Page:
Though Father Brown reignited my love for the literary mystery genre, Hercule Poirot fanned that spark into a lasting flame. Agatha Christie’s conceited little Belgian gentleman, constantly finding something to straighten and thus defy the Second Law of Thermodynamics, always manages to win my heart more thoroughly in every book that I read. Something about his personality, at once both fatherly and comical, combined with Agatha Christie’s smooth, clear prose, keeps me picking up another of his novels time and again, whether it’s The Mysterious Affair at Styles, Murder on the Orient Express, or Death on the Nile. As you read this post, then, I hope you will be encouraged to twirl your already-impeccable moustaches, mutter to yourself in French, and call Hercule Poirot “mon ami,” all while saturating yourself in the finest insights his creator has to offer.
“Once a man is imbued with the idea that he knows who ought to be allowed to live and who ought not—then he is half way to becoming the most dangerous killer there is.” ~Cards on the Table
“I have known of—shall we say A?—being removed by B solely in order to benefit C. Political murders often come under the same heading. Someone is considered to be harmful to civilization and is removed on that account. Such people forget that life and death are the affair of the good God.” ~Death on the Nile
Those who call themselves “lord,” not only in living their lives but extinguishing those of others, do not have the sense to remember that they have not been created superior. Rights over life belong to the Creator of life–that’s why M. Poirot says that the one who attempts to give himself the power of God turns out to be “the most dangerous.” On a side note, that’s also why Satan is our greatest enemy–because he refused to submit to the true lord and make himself king.
“Do not open your heart to evil….Because—if you do—evil will come…Yes, very surely evil will come…It will enter in and make its home within you, and after a little while it will no longer be possible to drive it out.” ~Death on the Nile
The first step to becoming an evil person, I think, is not to submit to present temptation, but to be willing to do so, even when such temptations haven’t yet encountered you. When a man is willing to do evil, he will submit almost every time, and soon nearly all the goodness he previously had in his heart will disappear. Does not the Bible say that, if one turns from God and thus dulls his conscience, that God will give him over to his heart’s truest desires?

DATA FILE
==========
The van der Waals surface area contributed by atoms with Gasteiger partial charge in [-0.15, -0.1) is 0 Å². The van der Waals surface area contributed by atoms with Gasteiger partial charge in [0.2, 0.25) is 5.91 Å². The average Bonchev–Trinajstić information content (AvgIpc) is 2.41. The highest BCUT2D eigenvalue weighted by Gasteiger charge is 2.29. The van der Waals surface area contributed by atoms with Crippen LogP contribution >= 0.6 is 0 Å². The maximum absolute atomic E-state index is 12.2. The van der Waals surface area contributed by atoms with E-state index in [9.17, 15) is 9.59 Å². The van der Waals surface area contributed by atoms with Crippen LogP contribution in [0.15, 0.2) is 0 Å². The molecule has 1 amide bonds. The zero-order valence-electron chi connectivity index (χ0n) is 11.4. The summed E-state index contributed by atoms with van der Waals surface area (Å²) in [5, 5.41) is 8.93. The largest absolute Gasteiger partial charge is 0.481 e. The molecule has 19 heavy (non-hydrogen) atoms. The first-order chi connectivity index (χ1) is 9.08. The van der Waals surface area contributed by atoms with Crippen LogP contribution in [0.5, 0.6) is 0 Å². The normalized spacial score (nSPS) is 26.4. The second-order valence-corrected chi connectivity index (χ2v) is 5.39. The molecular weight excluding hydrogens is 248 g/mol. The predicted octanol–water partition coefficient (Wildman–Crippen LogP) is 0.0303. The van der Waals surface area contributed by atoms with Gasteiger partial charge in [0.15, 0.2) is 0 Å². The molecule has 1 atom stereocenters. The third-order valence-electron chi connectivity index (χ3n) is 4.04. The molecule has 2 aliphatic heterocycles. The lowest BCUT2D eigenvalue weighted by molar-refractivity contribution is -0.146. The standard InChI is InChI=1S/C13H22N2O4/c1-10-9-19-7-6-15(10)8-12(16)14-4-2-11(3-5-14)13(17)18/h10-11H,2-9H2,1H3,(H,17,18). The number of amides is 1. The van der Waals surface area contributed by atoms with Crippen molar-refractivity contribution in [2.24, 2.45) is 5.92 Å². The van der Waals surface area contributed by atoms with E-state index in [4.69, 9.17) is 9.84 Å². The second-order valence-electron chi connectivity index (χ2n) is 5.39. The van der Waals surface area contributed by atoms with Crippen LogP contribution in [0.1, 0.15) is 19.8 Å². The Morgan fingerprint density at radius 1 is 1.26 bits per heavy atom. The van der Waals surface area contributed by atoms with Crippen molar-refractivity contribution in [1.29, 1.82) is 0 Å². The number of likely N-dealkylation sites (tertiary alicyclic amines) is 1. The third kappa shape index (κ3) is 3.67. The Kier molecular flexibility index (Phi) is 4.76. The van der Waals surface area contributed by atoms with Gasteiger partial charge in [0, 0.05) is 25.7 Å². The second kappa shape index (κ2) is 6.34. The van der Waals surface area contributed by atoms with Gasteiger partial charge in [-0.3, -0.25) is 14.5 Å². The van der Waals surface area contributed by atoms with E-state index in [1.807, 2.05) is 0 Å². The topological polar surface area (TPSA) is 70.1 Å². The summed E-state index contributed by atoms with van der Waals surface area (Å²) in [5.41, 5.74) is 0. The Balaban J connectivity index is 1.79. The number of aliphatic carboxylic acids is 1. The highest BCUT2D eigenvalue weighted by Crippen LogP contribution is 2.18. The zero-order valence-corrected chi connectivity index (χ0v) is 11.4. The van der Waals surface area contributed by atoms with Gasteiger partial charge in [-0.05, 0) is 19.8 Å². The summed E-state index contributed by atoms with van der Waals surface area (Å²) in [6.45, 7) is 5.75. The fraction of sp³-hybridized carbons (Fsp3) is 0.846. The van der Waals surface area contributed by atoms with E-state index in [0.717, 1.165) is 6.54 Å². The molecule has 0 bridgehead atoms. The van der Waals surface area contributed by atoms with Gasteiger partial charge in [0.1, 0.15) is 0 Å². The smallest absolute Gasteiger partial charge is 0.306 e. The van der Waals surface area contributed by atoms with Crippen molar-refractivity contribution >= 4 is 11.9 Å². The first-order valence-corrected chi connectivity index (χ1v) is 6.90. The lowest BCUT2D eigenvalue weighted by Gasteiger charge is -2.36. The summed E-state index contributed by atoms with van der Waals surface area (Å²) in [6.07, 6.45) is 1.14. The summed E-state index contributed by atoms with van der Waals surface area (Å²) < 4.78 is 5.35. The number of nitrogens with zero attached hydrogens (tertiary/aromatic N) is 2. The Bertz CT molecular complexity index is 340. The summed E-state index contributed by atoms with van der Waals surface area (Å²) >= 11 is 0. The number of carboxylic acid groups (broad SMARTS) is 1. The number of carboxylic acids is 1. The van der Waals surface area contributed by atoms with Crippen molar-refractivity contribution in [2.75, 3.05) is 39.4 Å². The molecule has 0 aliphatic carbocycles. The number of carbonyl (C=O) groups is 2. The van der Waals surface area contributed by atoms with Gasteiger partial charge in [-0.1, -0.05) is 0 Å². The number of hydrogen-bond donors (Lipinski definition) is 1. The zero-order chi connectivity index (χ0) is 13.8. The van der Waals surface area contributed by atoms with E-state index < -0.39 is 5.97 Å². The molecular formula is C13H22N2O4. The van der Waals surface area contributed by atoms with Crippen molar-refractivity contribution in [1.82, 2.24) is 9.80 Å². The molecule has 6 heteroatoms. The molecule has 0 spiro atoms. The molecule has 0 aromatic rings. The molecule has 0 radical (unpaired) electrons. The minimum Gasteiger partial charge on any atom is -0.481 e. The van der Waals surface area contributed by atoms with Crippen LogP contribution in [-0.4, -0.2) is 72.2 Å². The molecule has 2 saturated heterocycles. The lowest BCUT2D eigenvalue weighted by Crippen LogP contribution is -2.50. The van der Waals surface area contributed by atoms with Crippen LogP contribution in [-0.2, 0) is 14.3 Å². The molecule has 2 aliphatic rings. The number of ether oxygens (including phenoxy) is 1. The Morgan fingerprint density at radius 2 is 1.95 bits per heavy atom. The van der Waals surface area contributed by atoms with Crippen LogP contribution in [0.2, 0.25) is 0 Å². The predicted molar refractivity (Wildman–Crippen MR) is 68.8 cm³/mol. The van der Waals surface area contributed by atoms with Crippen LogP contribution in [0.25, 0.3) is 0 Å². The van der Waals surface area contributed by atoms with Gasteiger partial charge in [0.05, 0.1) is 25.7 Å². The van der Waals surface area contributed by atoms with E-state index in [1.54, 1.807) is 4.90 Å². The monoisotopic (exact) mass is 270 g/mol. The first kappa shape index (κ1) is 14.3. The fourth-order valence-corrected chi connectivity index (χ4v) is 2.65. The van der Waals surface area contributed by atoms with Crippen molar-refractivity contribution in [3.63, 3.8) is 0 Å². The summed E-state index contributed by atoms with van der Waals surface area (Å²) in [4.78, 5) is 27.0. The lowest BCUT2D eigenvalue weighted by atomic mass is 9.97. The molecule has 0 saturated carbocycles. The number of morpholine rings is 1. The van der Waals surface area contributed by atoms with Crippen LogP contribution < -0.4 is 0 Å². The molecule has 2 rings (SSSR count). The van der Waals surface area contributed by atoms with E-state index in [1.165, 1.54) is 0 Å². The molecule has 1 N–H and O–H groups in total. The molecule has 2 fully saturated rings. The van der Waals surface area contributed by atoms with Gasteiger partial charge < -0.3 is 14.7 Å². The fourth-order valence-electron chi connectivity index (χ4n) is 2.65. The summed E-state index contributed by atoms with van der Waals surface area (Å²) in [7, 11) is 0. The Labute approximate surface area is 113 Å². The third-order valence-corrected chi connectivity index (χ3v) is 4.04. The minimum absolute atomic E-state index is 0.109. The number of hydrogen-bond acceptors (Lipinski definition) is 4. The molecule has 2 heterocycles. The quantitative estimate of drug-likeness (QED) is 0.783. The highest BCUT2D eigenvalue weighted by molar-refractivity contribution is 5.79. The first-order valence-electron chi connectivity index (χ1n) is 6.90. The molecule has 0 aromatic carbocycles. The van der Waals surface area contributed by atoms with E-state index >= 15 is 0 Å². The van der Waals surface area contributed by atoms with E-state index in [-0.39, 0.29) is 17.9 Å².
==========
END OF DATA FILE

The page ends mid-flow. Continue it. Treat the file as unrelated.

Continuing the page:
“The wages of sin are said to be death. But sometimes the wages of sin seem to be luxury. Is that any more endurable, I wonder?” ~Taken at the Flood
I believe sin and luxury can be closely interconnected, though death is the ultimate punishment for our wrongdoing. When we have all the comforts of the world, our salvation seems needless. The world seems to fill the gap until our time on earth runs out, and we find ourselves on the deathbed crying, “And I thought this world could satisfy!” The one who trusts in the Lord, then, can have much goods, but he cannot think those can save his soul. Eternity is always the best perspective.
“Mrs. Allerton’s eyes rested upon Tim and Rosalie, standing side by side in the sunlight, and she said suddenly and passionately: ‘But thank God, there is happiness in this world.’
‘As you say, Madame, thank God for it.'” ~Death on the Nile
Without the story to provide context, this quotation is the most simple of that which I have decided to include in this post–yet I cannot think of a more fitting way to lead into the concluding paragraphs in Death on the Nile. Somehow–even though almost all, if not all, of the Poirot books are about murder–this story seems to be one of the darkest. Towards the end, there is hardly anything but insanity and gloom. The more formidable murderer is left with a laughing, pitiful carelessness of what she has done, remorse having completely escaped her mysterious psyche. And yet–there is still beauty. Tim Allerton and Rosalie Otterbourne (pardon the spoilers) fall in love, and the wonder of the Middle East still is present. Though I am not sure if Christie was a Christian, Hercule’s agreement with Mrs. Allerton provides a splendid, sweet signpost to the hope that lingers outside this world.
And now for a funny quote:
“This street, it is not aristocratic, mon ami! In it there is no fashionable doctor, no fashionable dentist—still less is there a fashionable milliner! But there is a fashionable detective.” ~“The Adventure of the Western Star”
July 28, 2018